Leaders described Emotional Self-Control as a real-time capability to observe and manage the way they react to what is happening in their environment. They credited this as contributing to improving their personal leadership capabilities, including:

  • Faster cognitive recovery from stressful experiences
  • Greater ability to accept unsatisfactory circumstances and move forward
  • Improved management of depression and anxiety
  • Increased workplace productivity

A story told by a senior leader at a well-known global accounting firm helps illustrate this process of development. Her initial mindfulness practice helped her recognize something she had been unaware of for years—the negative way in which others reacted to her in meetings. Once she had made the connection between these reactions and unsatisfactory outcomes, she began to actively observe her interaction with others.

Through careful reflection on these experiences she began to see the relationship between her emotional states and the efficacy of her communication. This realization helped her understand the importance of focusing on Emotional Self-Control in the context of cultivating stronger and more effective relationships in the workplace. Through dutiful practice she succeeded in changing her interpersonal behaviors and reported improvement in the quality of her interaction with others: “…people started remarking about it…said, ‘You know what, how come you don’t get angry at all?’”

The Takeaway

In this and many other similar examples, the leaders I interviewed reported that Emotional Self-Control minimized the interference of negative emotional reactions with leadership activities. This improvement then created the opportunity for leaders to engage with others in a more meaningful and effective way. Obtaining these results required ongoing refinement of Emotional Self-Control, which helped leaders with intentional cultivation of other Competencies as well.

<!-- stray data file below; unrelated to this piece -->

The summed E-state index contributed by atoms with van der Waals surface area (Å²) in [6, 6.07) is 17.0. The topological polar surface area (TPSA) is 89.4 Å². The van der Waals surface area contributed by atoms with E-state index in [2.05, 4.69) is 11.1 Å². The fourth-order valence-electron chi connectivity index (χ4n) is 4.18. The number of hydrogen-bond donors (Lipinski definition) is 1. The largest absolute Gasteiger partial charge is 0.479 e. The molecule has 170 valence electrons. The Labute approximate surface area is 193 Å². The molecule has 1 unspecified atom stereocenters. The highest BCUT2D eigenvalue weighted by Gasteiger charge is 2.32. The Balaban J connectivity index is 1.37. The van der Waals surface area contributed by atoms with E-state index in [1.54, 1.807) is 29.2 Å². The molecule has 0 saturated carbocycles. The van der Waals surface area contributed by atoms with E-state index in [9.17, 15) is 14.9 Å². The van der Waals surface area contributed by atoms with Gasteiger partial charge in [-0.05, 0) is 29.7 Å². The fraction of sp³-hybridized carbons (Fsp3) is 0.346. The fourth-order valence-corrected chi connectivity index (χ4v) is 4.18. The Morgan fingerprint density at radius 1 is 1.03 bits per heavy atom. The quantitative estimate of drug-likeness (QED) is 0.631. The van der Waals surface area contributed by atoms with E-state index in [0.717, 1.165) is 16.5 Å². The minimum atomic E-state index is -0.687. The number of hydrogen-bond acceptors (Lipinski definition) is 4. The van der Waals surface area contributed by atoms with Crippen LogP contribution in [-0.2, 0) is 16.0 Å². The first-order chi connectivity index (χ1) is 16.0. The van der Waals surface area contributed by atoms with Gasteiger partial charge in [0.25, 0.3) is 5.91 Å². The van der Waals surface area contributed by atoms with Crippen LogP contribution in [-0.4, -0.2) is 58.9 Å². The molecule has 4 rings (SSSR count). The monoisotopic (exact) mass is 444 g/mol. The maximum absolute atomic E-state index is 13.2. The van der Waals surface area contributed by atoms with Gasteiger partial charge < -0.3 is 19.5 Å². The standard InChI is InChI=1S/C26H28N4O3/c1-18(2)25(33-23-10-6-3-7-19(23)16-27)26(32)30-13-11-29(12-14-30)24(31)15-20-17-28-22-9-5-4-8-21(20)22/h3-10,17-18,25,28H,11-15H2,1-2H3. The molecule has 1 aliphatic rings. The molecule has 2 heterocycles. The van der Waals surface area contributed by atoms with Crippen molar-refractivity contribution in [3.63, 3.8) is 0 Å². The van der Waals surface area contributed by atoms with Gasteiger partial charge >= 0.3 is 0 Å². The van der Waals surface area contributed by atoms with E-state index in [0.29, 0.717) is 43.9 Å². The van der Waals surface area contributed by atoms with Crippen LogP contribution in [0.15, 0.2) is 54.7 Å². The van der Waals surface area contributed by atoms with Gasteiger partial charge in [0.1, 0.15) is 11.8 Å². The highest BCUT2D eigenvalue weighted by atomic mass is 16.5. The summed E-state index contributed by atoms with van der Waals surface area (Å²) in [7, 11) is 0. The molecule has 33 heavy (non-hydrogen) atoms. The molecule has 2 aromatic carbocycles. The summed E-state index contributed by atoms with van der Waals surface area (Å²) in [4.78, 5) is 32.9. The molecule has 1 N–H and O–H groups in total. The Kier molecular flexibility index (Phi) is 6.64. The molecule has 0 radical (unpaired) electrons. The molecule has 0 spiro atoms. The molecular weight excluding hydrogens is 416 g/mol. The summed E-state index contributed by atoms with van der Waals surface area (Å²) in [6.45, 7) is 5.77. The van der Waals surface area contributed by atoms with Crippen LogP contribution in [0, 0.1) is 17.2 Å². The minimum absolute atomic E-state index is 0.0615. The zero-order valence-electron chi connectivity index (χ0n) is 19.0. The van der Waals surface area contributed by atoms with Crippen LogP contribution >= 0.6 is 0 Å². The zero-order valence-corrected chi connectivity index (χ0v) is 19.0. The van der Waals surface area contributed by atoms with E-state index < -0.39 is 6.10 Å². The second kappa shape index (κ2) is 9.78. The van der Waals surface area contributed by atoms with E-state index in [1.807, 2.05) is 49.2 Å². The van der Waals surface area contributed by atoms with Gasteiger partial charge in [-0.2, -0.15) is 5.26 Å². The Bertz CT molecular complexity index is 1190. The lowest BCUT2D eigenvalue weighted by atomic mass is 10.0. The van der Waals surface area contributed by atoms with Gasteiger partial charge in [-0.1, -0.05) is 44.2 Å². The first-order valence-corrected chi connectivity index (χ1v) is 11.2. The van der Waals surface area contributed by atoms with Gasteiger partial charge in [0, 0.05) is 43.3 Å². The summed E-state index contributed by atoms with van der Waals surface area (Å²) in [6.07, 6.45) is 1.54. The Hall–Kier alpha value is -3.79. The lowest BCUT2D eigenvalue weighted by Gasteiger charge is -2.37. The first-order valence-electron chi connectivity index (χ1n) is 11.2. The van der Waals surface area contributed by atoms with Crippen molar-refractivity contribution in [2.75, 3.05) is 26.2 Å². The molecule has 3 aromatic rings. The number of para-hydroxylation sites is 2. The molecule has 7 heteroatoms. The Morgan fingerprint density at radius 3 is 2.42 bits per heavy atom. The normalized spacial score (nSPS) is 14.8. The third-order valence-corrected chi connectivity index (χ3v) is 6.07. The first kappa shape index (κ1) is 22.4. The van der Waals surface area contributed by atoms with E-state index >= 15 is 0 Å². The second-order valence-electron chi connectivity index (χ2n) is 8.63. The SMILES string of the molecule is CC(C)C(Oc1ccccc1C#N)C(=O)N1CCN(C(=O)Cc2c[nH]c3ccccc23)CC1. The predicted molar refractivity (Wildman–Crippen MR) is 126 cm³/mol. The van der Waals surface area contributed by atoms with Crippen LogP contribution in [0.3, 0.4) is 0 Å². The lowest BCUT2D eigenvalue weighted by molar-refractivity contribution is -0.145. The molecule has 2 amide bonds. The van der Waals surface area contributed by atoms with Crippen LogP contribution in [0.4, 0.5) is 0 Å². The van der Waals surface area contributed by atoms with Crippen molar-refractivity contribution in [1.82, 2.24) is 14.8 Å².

In my next article, I will discuss the relationship between mindful leadership and another Competency, Adaptability.

Dr. Matthew Lippincott has Doctoral and Master’s degrees from the University of Pennsylvania CLO Program, where his research focused on organizational leadership, EI and mindfulness. He is also a founding partner at a day surgery center in Texas, and has a background in healthcare growth funding and business development. Most recently, Dr. Lippincott has completed his dissertation examining the benefits that organizational leaders attribute to mindfulness.

Recommended Reading:

Interested in learning more about how to apply these concepts at work? Our newly released Primers provide a concise overview of the Emotional and Social Intelligence Leadership Competencies of Emotional Self-Awareness and Emotional Self-Control, as well as an overview of the Emotional and Social Intelligence Leadership Competency Model itself.

The Primers are created by Emotional Intelligence author Daniel Goleman, with several fellow thought leaders in the field of emotional intelligence, leadership development, and research, including Richard Boyatzis, Vanessa Druskat, Richard J. Davidson, and George Kohlrieser.

Emotiona Intelligence Leadership podcast

Podcast – What is Mindful Leadership?

Emotiona Intelligence Leadership podcastWhat is mindful leadership, and what are the qualities that define it? These are some of the questions explored in today’s episode with Hanuman Goleman and Dawa Tarchin Phillips.

In this episode.

You’ll hear about:

  • How mindful leadership can address some fundamental realities of life
  • How inspiration and guidance don’t necessarily depend on age or experience
  • What unique skills and capabilities are essential for mindful leadership
  • The timeless principles that can benefit individuals, groups, and organizations
  • What it takes to step outside your comfort zone to lead for contribution
  • The state of open awareness that leads to effective decision-making

Dawa Tarchin Phillips is the President & CEO of Empowerment Holdings, LLC, an international leadership training and consulting firm that trains business leaders and organizations in Mindfulness Based Leadership and Conscious Business approaches. He is the founder and board member of The Institute of Compassionate Awareness (TICA), a 501c3 registered public benefit initiative that provides secular mindfulness training to school children and youth. He is also a research specialist in the Department of Psychological and Brain Sciences at the University of California Santa Barbara, where his research focuses on the cognitive, affective and academic benefits of secular mindfulness training in school children, young adults and educational leaders, and he is the acting resident teacher of the Bodhi Path Buddhist Center of Santa Barbara.

Dawa is also the co-founder and co-host of the Mindful Leadership Conference.

what is mindful leadership?

The Mindful Leadership Conference begins Wednesday, March 1st!